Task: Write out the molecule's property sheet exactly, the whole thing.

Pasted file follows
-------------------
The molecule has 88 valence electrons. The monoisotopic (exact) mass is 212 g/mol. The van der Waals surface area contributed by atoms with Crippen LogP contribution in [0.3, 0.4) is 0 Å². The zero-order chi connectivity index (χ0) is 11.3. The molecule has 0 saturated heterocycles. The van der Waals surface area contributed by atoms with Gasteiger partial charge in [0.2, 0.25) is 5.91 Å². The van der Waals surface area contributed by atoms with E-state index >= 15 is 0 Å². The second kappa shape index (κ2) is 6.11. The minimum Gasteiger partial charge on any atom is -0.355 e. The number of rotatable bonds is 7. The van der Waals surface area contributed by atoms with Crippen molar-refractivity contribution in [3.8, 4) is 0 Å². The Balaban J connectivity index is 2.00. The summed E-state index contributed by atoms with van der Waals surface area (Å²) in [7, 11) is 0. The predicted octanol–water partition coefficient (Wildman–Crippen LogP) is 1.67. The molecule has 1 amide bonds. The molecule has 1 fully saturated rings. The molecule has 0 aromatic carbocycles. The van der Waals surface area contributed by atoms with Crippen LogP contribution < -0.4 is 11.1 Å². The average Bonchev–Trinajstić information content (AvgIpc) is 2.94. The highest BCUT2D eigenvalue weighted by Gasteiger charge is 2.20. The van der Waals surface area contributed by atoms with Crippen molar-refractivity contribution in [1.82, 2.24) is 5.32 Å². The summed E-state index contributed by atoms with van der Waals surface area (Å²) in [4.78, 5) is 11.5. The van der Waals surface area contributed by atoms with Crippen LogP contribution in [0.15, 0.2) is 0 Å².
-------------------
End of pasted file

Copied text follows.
The molecule has 88 valence electrons. The monoisotopic (exact) mass is 212 g/mol. The van der Waals surface area contributed by atoms with Crippen LogP contribution in [0.3, 0.4) is 0 Å². The zero-order chi connectivity index (χ0) is 11.3. The molecule has 0 saturated heterocycles. The van der Waals surface area contributed by atoms with Gasteiger partial charge in [0.2, 0.25) is 5.91 Å². The van der Waals surface area contributed by atoms with E-state index >= 15 is 0 Å². The second kappa shape index (κ2) is 6.11. The minimum Gasteiger partial charge on any atom is -0.355 e. The number of rotatable bonds is 7. The van der Waals surface area contributed by atoms with Crippen molar-refractivity contribution in [3.8, 4) is 0 Å². The Balaban J connectivity index is 2.00. The summed E-state index contributed by atoms with van der Waals surface area (Å²) in [7, 11) is 0. The predicted octanol–water partition coefficient (Wildman–Crippen LogP) is 1.67. The molecule has 1 amide bonds. The molecule has 1 fully saturated rings. The molecule has 0 aromatic carbocycles. The van der Waals surface area contributed by atoms with Crippen LogP contribution < -0.4 is 11.1 Å². The average Bonchev–Trinajstić information content (AvgIpc) is 2.94. The highest BCUT2D eigenvalue weighted by Gasteiger charge is 2.20. The van der Waals surface area contributed by atoms with Crippen molar-refractivity contribution in [1.82, 2.24) is 5.32 Å². The summed E-state index contributed by atoms with van der Waals surface area (Å²) in [4.78, 5) is 11.5. The van der Waals surface area contributed by atoms with Crippen LogP contribution in [0.15, 0.2) is 0 Å².